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City approves new program to increase code enforcement inspections at apartment complexes

The Proactive Apartment Inspections Program will apartment complexes with multiple code violations after problems highlighted at two bad actors last year.

SAN ANTONIO — San Antonio City Council approved a new program to increase apartment inspections at complexes failing to meet the city’s maintenance and safety codes.

The Proactive Apartment Inspections Program was formulated after issues at the Seven Oaks and Wurzbach Manor apartment complexes were highlighted by tenants last summer.

The Texas Organizing Project called the move “long overdue” and had several people who spoke in support of the program.

“We need to get this ordinance passed because a lot of people are suffering because landlords don’t care,” James Hamilton, a District 3 resident told city council during public comment.

One woman said that she had no A/C or heat in her unit in the two years she lived there.

According to city statistics, the most common types of violations are interior, overgrown yards and trash, and water or sewer leaks.

A memo from City Manager Erik Walsh to the Mayor and city staff says the Code Enforcement division considered creating the program over a decade ago, but didn’t get community support.

City staff say the “Bad-Actor” program would change city code to require apartment complexes with three violations in six months to register to the city and be subject to additional inspections. Apartments would be charged a fee to be a part of the program.

Amin Tohmaz, deputy director of the Development Services Department says they have two code officers specifically trained to target nuisance properties.

“All the code officers need to be up to speed. We scheduled training next week to train every code officer on this program. They will not be 100% enforcing this ordinance but they’ll be inspecting originally,” Tohmaz said.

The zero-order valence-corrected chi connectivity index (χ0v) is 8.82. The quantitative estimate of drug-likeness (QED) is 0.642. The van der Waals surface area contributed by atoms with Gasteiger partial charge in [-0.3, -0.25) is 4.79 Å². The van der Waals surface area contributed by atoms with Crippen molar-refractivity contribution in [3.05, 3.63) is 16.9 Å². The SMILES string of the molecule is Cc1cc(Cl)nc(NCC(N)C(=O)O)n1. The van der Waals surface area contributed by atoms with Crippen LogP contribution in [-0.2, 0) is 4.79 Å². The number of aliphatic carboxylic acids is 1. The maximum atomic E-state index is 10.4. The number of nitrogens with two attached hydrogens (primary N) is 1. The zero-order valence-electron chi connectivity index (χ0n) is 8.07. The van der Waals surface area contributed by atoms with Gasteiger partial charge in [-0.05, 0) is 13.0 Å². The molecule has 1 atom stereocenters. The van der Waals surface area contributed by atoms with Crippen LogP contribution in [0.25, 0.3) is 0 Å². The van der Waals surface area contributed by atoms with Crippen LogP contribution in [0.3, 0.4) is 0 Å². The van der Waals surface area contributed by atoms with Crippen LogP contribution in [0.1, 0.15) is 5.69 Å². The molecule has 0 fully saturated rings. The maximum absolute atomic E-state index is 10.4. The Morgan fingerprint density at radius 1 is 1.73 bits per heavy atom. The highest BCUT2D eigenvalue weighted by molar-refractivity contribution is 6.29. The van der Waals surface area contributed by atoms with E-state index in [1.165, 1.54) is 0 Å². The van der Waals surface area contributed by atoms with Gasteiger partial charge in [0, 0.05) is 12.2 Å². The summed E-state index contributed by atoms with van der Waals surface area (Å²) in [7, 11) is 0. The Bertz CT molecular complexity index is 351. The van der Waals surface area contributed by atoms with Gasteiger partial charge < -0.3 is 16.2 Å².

The goal of the ordinance is to incentivize good property management and to hold apartment property owners more accountable. If a property is registered with the city, they are subject to monthly inspections of up to 5% of individual units each month for a six-month period.

The registration fee to be a part of the program is $100 per unit each year. Estimates from city staff project it could bring $300,000 of revenue into the city assuming 15 complexes with 200+ units have to be registered.

“It’s good. It should’ve been his way from the very beginning,” Janet Uhler, a former resident of Seven Oaks told KENS 5 about the program. According to the city, Seven Oaks, which has since re-branded, is in compliance except for an issue of fixing staircases.

The city would send information on notices to property owners, and give them the option to appeal the citation within 10 days of getting the notice.

The program had overwhelming approval from council however Councilman Clayton Perry called it an additional level of “bureaucracy” and was concerned property owners would pass the cost of the fines onto its renters.

“I’d rather see that money go into fixing the problem,” Councilman Perry stated. Tohmaz says it can’t prevent landlords from passing the cost to tenants, but if they get reports of rent increases specifically targeted to residents who filed a complaint, the city could take action against the landowner.

The program becomes effective on April 2. Previous code violations would not count towards the three strikes once the program begins.

If a property gets three citations, it’ll remain on a registry for a minimum of six months.

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